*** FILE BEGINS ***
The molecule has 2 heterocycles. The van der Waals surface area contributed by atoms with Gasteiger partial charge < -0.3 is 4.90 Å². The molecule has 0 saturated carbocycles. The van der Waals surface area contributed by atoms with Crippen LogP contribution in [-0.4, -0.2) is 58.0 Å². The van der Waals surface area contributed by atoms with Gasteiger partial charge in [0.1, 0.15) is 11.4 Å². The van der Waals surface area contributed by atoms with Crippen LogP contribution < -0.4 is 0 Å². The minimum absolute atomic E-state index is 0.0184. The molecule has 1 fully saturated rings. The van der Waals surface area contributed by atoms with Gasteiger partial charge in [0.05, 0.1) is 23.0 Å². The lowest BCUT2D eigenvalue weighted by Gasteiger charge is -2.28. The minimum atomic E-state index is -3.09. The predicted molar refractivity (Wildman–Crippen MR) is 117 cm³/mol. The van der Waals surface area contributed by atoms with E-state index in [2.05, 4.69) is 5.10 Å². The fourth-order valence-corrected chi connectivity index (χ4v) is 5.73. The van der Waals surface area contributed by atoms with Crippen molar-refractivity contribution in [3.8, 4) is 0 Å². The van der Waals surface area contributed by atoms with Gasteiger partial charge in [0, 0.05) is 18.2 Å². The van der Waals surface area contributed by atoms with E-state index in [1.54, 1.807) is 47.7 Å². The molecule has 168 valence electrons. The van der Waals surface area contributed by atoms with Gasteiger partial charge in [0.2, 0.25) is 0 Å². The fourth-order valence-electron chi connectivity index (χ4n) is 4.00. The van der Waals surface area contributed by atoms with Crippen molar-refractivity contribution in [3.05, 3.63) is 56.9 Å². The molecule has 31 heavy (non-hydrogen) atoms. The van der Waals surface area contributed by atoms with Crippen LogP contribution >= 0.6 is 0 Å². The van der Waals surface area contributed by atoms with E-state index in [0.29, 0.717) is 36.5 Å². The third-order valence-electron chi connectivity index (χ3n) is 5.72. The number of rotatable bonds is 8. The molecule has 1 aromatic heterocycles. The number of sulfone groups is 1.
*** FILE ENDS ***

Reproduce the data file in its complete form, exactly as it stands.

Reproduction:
The molecule has 2 heterocycles. The van der Waals surface area contributed by atoms with Gasteiger partial charge < -0.3 is 4.90 Å². The molecule has 0 saturated carbocycles. The van der Waals surface area contributed by atoms with Crippen LogP contribution in [-0.4, -0.2) is 58.0 Å². The van der Waals surface area contributed by atoms with Gasteiger partial charge in [0.1, 0.15) is 11.4 Å². The van der Waals surface area contributed by atoms with Crippen LogP contribution < -0.4 is 0 Å². The minimum absolute atomic E-state index is 0.0184. The molecule has 1 fully saturated rings. The van der Waals surface area contributed by atoms with Gasteiger partial charge in [0.05, 0.1) is 23.0 Å². The lowest BCUT2D eigenvalue weighted by Gasteiger charge is -2.28. The minimum atomic E-state index is -3.09. The predicted molar refractivity (Wildman–Crippen MR) is 117 cm³/mol. The van der Waals surface area contributed by atoms with E-state index in [2.05, 4.69) is 5.10 Å². The fourth-order valence-corrected chi connectivity index (χ4v) is 5.73. The van der Waals surface area contributed by atoms with Crippen molar-refractivity contribution in [3.8, 4) is 0 Å². The van der Waals surface area contributed by atoms with Gasteiger partial charge in [0, 0.05) is 18.2 Å². The van der Waals surface area contributed by atoms with E-state index in [1.54, 1.807) is 47.7 Å². The molecule has 168 valence electrons. The van der Waals surface area contributed by atoms with Gasteiger partial charge in [0.2, 0.25) is 0 Å². The fourth-order valence-electron chi connectivity index (χ4n) is 4.00. The van der Waals surface area contributed by atoms with Crippen molar-refractivity contribution in [3.05, 3.63) is 56.9 Å². The molecule has 31 heavy (non-hydrogen) atoms. The van der Waals surface area contributed by atoms with Crippen LogP contribution >= 0.6 is 0 Å². The van der Waals surface area contributed by atoms with E-state index in [0.29, 0.717) is 36.5 Å². The third-order valence-electron chi connectivity index (χ3n) is 5.72. The number of rotatable bonds is 8. The molecule has 1 aromatic heterocycles. The number of sulfone groups is 1.